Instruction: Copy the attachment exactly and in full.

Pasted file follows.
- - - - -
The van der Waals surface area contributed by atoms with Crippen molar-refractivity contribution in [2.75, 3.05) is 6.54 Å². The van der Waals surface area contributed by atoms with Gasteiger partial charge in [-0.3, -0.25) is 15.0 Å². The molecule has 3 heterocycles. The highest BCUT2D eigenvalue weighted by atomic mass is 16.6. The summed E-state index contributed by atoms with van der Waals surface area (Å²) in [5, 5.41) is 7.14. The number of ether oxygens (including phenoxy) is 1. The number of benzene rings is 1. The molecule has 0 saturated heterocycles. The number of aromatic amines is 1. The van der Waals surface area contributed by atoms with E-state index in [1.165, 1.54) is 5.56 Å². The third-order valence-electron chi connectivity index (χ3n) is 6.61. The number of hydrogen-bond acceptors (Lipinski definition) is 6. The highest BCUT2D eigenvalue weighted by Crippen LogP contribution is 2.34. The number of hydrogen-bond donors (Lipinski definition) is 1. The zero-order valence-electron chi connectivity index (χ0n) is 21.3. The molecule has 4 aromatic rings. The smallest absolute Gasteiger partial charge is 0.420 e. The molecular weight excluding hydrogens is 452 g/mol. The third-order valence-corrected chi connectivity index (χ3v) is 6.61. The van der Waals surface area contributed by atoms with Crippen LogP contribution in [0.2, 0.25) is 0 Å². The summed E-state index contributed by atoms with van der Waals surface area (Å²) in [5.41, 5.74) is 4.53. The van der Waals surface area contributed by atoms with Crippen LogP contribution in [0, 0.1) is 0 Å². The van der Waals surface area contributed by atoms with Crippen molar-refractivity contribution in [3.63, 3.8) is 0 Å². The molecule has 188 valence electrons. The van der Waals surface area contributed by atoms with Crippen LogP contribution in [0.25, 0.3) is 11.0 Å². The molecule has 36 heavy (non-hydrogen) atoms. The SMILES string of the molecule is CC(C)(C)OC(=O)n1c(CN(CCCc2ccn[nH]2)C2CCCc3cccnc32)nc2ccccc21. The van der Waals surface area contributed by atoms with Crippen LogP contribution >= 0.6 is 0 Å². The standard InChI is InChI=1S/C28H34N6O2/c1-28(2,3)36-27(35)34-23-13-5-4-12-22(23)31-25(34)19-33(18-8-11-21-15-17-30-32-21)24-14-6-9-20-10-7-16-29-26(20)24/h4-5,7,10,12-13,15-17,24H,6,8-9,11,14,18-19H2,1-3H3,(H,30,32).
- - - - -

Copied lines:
The van der Waals surface area contributed by atoms with Crippen molar-refractivity contribution in [2.75, 3.05) is 6.54 Å². The van der Waals surface area contributed by atoms with Gasteiger partial charge in [-0.3, -0.25) is 15.0 Å². The molecule has 3 heterocycles. The highest BCUT2D eigenvalue weighted by atomic mass is 16.6. The summed E-state index contributed by atoms with van der Waals surface area (Å²) in [5, 5.41) is 7.14. The number of ether oxygens (including phenoxy) is 1. The number of benzene rings is 1. The molecule has 0 saturated heterocycles. The number of aromatic amines is 1. The van der Waals surface area contributed by atoms with E-state index in [1.165, 1.54) is 5.56 Å². The third-order valence-electron chi connectivity index (χ3n) is 6.61. The number of hydrogen-bond acceptors (Lipinski definition) is 6. The highest BCUT2D eigenvalue weighted by Crippen LogP contribution is 2.34. The number of hydrogen-bond donors (Lipinski definition) is 1. The zero-order valence-electron chi connectivity index (χ0n) is 21.3. The molecule has 4 aromatic rings. The smallest absolute Gasteiger partial charge is 0.420 e. The molecular weight excluding hydrogens is 452 g/mol. The third-order valence-corrected chi connectivity index (χ3v) is 6.61. The van der Waals surface area contributed by atoms with Crippen LogP contribution in [0.2, 0.25) is 0 Å². The summed E-state index contributed by atoms with van der Waals surface area (Å²) in [5.41, 5.74) is 4.53. The van der Waals surface area contributed by atoms with Crippen LogP contribution in [0, 0.1) is 0 Å². The van der Waals surface area contributed by atoms with Crippen molar-refractivity contribution in [3.63, 3.8) is 0 Å². The molecule has 188 valence electrons. The van der Waals surface area contributed by atoms with Crippen LogP contribution in [0.25, 0.3) is 11.0 Å². The molecule has 36 heavy (non-hydrogen) atoms. The SMILES string of the molecule is CC(C)(C)OC(=O)n1c(CN(CCCc2ccn[nH]2)C2CCCc3cccnc32)nc2ccccc21. The van der Waals surface area contributed by atoms with Crippen LogP contribution >= 0.6 is 0 Å². The standard InChI is InChI=1S/C28H34N6O2/c1-28(2,3)36-27(35)34-23-13-5-4-12-22(23)31-25(34)19-33(18-8-11-21-15-17-30-32-21)24-14-6-9-20-10-7-16-29-26(20)24/h4-5,7,10,12-13,15-17,24H,6,8-9,11,14,18-19H2,1-3H3,(H,30,32).